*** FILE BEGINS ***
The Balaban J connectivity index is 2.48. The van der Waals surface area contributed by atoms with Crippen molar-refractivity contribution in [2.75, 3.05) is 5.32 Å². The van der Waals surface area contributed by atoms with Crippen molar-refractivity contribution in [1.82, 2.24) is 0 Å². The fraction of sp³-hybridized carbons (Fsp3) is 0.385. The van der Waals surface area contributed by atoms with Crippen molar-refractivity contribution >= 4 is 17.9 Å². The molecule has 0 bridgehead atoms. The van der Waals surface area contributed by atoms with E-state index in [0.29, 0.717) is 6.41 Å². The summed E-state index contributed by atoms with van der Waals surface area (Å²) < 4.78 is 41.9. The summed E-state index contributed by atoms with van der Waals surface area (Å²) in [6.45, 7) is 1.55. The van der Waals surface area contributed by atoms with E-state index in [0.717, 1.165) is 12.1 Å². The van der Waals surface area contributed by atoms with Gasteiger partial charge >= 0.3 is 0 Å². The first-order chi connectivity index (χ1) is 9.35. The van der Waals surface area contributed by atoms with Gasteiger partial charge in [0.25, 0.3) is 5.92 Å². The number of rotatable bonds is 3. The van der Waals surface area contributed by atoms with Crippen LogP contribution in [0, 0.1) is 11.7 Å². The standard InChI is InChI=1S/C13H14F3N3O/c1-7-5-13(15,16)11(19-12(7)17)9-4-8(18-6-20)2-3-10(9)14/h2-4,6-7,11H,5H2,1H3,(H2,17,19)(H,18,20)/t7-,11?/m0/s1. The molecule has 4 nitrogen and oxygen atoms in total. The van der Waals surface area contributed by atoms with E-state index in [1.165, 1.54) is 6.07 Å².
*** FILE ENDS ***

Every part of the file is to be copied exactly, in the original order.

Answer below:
The Balaban J connectivity index is 2.48. The van der Waals surface area contributed by atoms with Crippen molar-refractivity contribution in [2.75, 3.05) is 5.32 Å². The van der Waals surface area contributed by atoms with Crippen molar-refractivity contribution in [1.82, 2.24) is 0 Å². The fraction of sp³-hybridized carbons (Fsp3) is 0.385. The van der Waals surface area contributed by atoms with Crippen molar-refractivity contribution >= 4 is 17.9 Å². The molecule has 0 bridgehead atoms. The van der Waals surface area contributed by atoms with E-state index in [0.29, 0.717) is 6.41 Å². The summed E-state index contributed by atoms with van der Waals surface area (Å²) < 4.78 is 41.9. The summed E-state index contributed by atoms with van der Waals surface area (Å²) in [6.45, 7) is 1.55. The van der Waals surface area contributed by atoms with E-state index in [0.717, 1.165) is 12.1 Å². The van der Waals surface area contributed by atoms with Gasteiger partial charge >= 0.3 is 0 Å². The first-order chi connectivity index (χ1) is 9.35. The van der Waals surface area contributed by atoms with Gasteiger partial charge in [0.25, 0.3) is 5.92 Å². The number of rotatable bonds is 3. The van der Waals surface area contributed by atoms with Crippen LogP contribution in [0, 0.1) is 11.7 Å². The standard InChI is InChI=1S/C13H14F3N3O/c1-7-5-13(15,16)11(19-12(7)17)9-4-8(18-6-20)2-3-10(9)14/h2-4,6-7,11H,5H2,1H3,(H2,17,19)(H,18,20)/t7-,11?/m0/s1. The molecule has 4 nitrogen and oxygen atoms in total. The van der Waals surface area contributed by atoms with E-state index in [1.165, 1.54) is 6.07 Å².